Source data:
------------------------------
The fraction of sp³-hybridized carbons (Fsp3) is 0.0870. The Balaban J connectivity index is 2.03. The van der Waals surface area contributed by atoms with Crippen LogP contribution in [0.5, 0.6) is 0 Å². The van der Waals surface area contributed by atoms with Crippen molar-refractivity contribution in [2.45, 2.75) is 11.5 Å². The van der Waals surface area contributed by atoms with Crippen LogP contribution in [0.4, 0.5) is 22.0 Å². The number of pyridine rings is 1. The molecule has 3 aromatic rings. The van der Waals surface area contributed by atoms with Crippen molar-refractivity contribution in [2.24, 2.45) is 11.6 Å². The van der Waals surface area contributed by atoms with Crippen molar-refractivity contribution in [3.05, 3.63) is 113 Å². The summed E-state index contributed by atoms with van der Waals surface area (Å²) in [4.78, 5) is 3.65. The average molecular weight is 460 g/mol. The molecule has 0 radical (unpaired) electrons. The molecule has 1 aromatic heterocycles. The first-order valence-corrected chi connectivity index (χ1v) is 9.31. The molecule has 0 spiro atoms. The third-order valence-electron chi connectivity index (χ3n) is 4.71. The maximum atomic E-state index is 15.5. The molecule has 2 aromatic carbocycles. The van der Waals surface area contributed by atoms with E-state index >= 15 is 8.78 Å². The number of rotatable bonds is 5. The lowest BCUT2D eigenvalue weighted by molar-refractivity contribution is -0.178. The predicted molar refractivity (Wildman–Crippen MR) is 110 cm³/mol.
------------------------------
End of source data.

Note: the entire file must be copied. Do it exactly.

The fraction of sp³-hybridized carbons (Fsp3) is 0.0870. The Balaban J connectivity index is 2.03. The van der Waals surface area contributed by atoms with Crippen LogP contribution in [0.5, 0.6) is 0 Å². The van der Waals surface area contributed by atoms with Crippen molar-refractivity contribution in [2.45, 2.75) is 11.5 Å². The van der Waals surface area contributed by atoms with Crippen LogP contribution in [0.4, 0.5) is 22.0 Å². The number of pyridine rings is 1. The molecule has 3 aromatic rings. The van der Waals surface area contributed by atoms with Crippen molar-refractivity contribution in [2.24, 2.45) is 11.6 Å². The van der Waals surface area contributed by atoms with Crippen molar-refractivity contribution in [3.05, 3.63) is 113 Å². The summed E-state index contributed by atoms with van der Waals surface area (Å²) in [4.78, 5) is 3.65. The average molecular weight is 460 g/mol. The molecule has 0 radical (unpaired) electrons. The molecule has 1 aromatic heterocycles. The first-order valence-corrected chi connectivity index (χ1v) is 9.31. The molecule has 0 spiro atoms. The third-order valence-electron chi connectivity index (χ3n) is 4.71. The maximum atomic E-state index is 15.5. The molecule has 2 aromatic carbocycles. The van der Waals surface area contributed by atoms with E-state index >= 15 is 8.78 Å². The number of rotatable bonds is 5. The lowest BCUT2D eigenvalue weighted by molar-refractivity contribution is -0.178. The predicted molar refractivity (Wildman–Crippen MR) is 110 cm³/mol.